Stepanova explored an entire mosaic of artistic trends from Symbolism to Socialist Realism, although she is now recognised above all for her interpretations of the Constructivist aesthetic. Stepanova was attached to the primary centres of the avant-garde movement after the Revolution, i.e., Inkhuk (Institute of Artistic Culture) and Svomas / Vkhutemas (Free Art Studios/State Free Art-Technical Studios) and was in touch with the leading artists, poets, and filmmakers of her time such as Gan, Kandinsky, Popova, Shub and, of course, her husband Rodchenko. Still, Stepanova was not a student of Rodchenko just as he was not a student of Stepanova, and, ultimately, her artistic physiognomy was different from his. For example, she was not especially drawn to non-objective painting, did not regard photography as a replacement for painting, and did not investigate the three-dimensional and architectural constructions that fascinated Rodchenko, even though her involvement in the 5 x 5 = 25 exhibition in Moscow in 1921 and her support of utilitarian Constructivism at Inkhuk might indicate otherwise. On the other hand, both Stepanova and Rodchenko approached the artistic experience as one of public, not private, communication. The enharmonic chords of her visual poetry play to us, her syncopated figures invite us to arise and move, her posters and book illustrations refer to the telephone, the radio, the movies and other instruments of mass media.

In this respect, Stepanova’s orientation towards the human figure on the one hand and to utilitarian art on the other is logical and understandable, for, far from ignoring the human figure in her experimental work of the late 1910s and early 1920s, Stepanova remained with it. Perhaps one reason why she investigated the medium of the collage, using photographic fragments, pieces of newspaper, and advertisements with their direct references to concrete life, is that it helped to reintroduce a “readable” content into the work of art and, in this sense, opposed the abstract systems such as Suprematism of the same period. Stepanova’s figures represent her concept of the new Socialist human being-robotic, efficient, dynamic-that also attracted Lissitzky, Malevich, Popova, and Rodchenko. These automatons such as Billiard Players represent action, for they all are engaged in some kind of sports, musical or motor activity, although, in spite of their mechanical quality, they also illustrate particular emotional states-excitement, obsession, serenity. As Stepanova’s grandson explains: Stepanova investigated typical poses: sitting, standing, dancing, jumping, talking. The area around the figures was composed of the same elements, though larger in scale. Figures embodied a particular view of the world, based on geometry, structure and order.”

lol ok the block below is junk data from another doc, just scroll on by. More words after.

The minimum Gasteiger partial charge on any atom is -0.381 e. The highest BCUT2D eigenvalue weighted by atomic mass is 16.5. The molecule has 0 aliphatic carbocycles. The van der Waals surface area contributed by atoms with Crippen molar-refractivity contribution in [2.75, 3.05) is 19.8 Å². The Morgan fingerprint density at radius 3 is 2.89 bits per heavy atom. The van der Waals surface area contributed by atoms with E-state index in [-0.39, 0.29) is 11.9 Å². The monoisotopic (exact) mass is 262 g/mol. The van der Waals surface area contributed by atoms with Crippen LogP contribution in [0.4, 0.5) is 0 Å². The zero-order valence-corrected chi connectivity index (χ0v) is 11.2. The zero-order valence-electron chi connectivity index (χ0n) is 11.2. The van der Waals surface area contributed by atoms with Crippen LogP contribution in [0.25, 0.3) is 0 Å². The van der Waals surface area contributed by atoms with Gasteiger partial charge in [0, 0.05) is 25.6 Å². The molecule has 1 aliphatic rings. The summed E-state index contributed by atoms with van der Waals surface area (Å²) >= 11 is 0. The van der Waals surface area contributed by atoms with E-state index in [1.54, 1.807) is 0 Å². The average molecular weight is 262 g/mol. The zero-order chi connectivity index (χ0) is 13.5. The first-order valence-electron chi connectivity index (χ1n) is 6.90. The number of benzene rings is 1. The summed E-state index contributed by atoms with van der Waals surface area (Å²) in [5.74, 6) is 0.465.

Billiard Players is an unusually large work in the Figures series, although the basic theme and formal configuration recurs in many graphic and painted works of the time. Although Billiard Players is a painting, to a certain extent Stepanova used the approached the assignment as a graphic exercise, defining the shapes with strong clarity, emphasizing the grey and white areas, and adding the dotted, criss-cross patterns as if the base material were graph paper. Not surprisingly, Stepanova repeated the musicians, dancers, and sportsmen in indian ink, pencil and linocuts where the contrasts are particularly abrasive.

John E. Bowlt y Nicoletta Misler